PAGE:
ATLANTA — First marriage had protective effects on risk for alcohol use disorder, especially among individuals with high familial risk for alcoholism, according to a new study released at the American Psychiatric Association Annual Meeting.
“While clinicians have long been aware of the potentially important protective effects of marriage on alcohol problems, our study puts this observation on a firm scientific footing,” Kenneth S. Kendler, MD, of Virginia Commonwealth University School of Medicine, said in a press release. “Although causal relationships can never be definitively shown for such a relationship, our large sample prospective population-based study complemented by our co-relative analyses strongly suggest that marriage does indeed directly and substantially reduce risk for onset of alcohol use disorder. It is also especially intriguing that this effect is largest in those at highest risk.”
Kenneth S. Kendler
To assess the association between marriage and risk for alcohol use disorder, researchers analyzed data from medical, criminal and pharmacy registries for a population-based Swedish cohort of 3,220,628 individuals.
First marriage was associated with a significant decrease in risk for onset of alcohol use disorder in men (HR = 0.41; 95% CI, 0.4-0.42) and women (HR = 0.27; 95% CI, 0.26-0.28).
This association was slightly greater when a spouse had no lifetime alcohol use disorder.
However, marriage to a spouse with lifetime alcohol use disorder increased risk for subsequent alcohol use disorder registration in men (HR = 1.29; 95% CI, 1.16-1.43) and women (HR = 1.18; 95% CI, 1.06-1.3).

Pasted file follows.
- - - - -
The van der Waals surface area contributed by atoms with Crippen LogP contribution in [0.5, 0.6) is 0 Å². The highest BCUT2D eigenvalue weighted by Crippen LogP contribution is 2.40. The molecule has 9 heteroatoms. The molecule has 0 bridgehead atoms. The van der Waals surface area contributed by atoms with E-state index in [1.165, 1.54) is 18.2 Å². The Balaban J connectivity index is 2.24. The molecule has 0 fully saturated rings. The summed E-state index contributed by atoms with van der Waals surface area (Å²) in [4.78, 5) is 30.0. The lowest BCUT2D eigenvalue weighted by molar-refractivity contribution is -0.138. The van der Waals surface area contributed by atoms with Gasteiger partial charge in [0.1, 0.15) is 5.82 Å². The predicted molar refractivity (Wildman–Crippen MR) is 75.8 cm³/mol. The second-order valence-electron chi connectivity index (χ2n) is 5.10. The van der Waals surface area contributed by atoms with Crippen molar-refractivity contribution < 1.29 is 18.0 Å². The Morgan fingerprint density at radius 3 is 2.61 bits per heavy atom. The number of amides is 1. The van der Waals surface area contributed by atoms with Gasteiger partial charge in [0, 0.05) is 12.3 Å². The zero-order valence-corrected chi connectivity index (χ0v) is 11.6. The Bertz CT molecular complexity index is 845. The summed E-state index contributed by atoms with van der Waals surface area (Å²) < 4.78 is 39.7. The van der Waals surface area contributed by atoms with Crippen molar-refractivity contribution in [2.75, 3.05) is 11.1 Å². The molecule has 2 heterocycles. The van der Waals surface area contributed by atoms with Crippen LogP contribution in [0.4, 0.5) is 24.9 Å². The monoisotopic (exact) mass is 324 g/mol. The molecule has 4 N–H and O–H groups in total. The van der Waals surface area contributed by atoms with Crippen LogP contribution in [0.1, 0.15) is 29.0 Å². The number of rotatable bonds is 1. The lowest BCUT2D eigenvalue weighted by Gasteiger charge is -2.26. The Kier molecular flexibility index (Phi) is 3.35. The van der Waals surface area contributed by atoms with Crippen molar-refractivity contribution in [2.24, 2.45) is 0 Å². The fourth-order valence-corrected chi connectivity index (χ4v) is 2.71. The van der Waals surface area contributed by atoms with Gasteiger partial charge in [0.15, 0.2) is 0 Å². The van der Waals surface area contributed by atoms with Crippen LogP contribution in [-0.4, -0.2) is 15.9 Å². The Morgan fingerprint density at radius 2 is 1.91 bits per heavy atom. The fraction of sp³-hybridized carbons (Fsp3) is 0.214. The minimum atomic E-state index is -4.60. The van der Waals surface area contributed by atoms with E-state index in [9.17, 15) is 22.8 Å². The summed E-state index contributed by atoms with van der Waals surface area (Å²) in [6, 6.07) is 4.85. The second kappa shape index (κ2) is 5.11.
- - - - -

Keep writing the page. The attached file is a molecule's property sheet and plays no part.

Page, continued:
The protective effect of marriage was significantly stronger in individuals with a family history of alcohol use disorder, compared with those without a family history.
Associations between marriage and risk for alcohol use disorder in cousins, half siblings, full siblings and monozygotic twins discordant for marital status was comparable to that observed in the general population.
Although these findings do not directly translate to clinical practice, Kendler believes they inform clinicians who treat individuals with alcohol use disorder.
“For clinicians, these findings indicate that quality of intimate social relations in people with alcohol problems is very critical. Think about how 12-step Alcoholic Anonymous works with the whole idea of the buddy system. That’s kind of recreating what a good marriage should do. I think this reinforces that in a very firm search base,” Kendler told Healio.com/Psychiatry. “So when service providers and clinicians think about developing programs, if you’re only going to concentrate on [the neurobiological side], I think that this study suggests otherwise. These social relations can be very important. Any integrative planning has to pay attention to that.” – by Amanda Oldt
Kendler KS, et al. Am J Psychiatry. 2016;doi:10.1176/appi.ajp.2016.15111373. Presented at: American Psychiatric Association Annual Meeting; May 14-18, 2016; Atlanta.
Disclosure: The researchers report no relevant financial disclosures.